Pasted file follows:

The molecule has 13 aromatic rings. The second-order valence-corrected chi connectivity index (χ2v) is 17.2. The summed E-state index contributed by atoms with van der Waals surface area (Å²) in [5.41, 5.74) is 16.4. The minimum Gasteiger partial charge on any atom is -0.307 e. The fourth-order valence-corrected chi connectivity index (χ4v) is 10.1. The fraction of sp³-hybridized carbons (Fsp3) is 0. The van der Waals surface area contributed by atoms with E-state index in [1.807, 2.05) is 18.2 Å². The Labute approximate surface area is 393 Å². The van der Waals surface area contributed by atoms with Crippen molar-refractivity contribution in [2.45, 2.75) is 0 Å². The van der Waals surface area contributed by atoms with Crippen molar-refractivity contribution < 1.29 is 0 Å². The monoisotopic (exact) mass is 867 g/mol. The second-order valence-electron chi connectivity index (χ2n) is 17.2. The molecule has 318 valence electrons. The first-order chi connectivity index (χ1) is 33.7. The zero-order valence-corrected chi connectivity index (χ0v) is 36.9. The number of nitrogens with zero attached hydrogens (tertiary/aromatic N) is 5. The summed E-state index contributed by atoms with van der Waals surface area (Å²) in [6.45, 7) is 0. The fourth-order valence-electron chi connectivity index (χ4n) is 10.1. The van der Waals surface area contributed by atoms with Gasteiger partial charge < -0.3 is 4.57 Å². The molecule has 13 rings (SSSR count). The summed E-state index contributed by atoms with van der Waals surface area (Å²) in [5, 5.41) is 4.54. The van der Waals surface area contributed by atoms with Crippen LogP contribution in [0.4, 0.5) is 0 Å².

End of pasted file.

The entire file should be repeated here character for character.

The molecule has 13 aromatic rings. The second-order valence-corrected chi connectivity index (χ2v) is 17.2. The summed E-state index contributed by atoms with van der Waals surface area (Å²) in [5.41, 5.74) is 16.4. The minimum Gasteiger partial charge on any atom is -0.307 e. The fourth-order valence-corrected chi connectivity index (χ4v) is 10.1. The fraction of sp³-hybridized carbons (Fsp3) is 0. The van der Waals surface area contributed by atoms with E-state index in [1.807, 2.05) is 18.2 Å². The Labute approximate surface area is 393 Å². The van der Waals surface area contributed by atoms with Crippen molar-refractivity contribution in [2.45, 2.75) is 0 Å². The van der Waals surface area contributed by atoms with Crippen molar-refractivity contribution < 1.29 is 0 Å². The monoisotopic (exact) mass is 867 g/mol. The second-order valence-electron chi connectivity index (χ2n) is 17.2. The molecule has 318 valence electrons. The first-order chi connectivity index (χ1) is 33.7. The zero-order valence-corrected chi connectivity index (χ0v) is 36.9. The number of nitrogens with zero attached hydrogens (tertiary/aromatic N) is 5. The summed E-state index contributed by atoms with van der Waals surface area (Å²) in [6.45, 7) is 0. The fourth-order valence-electron chi connectivity index (χ4n) is 10.1. The van der Waals surface area contributed by atoms with Gasteiger partial charge < -0.3 is 4.57 Å². The molecule has 13 rings (SSSR count). The summed E-state index contributed by atoms with van der Waals surface area (Å²) in [5, 5.41) is 4.54. The van der Waals surface area contributed by atoms with Crippen LogP contribution in [0.4, 0.5) is 0 Å².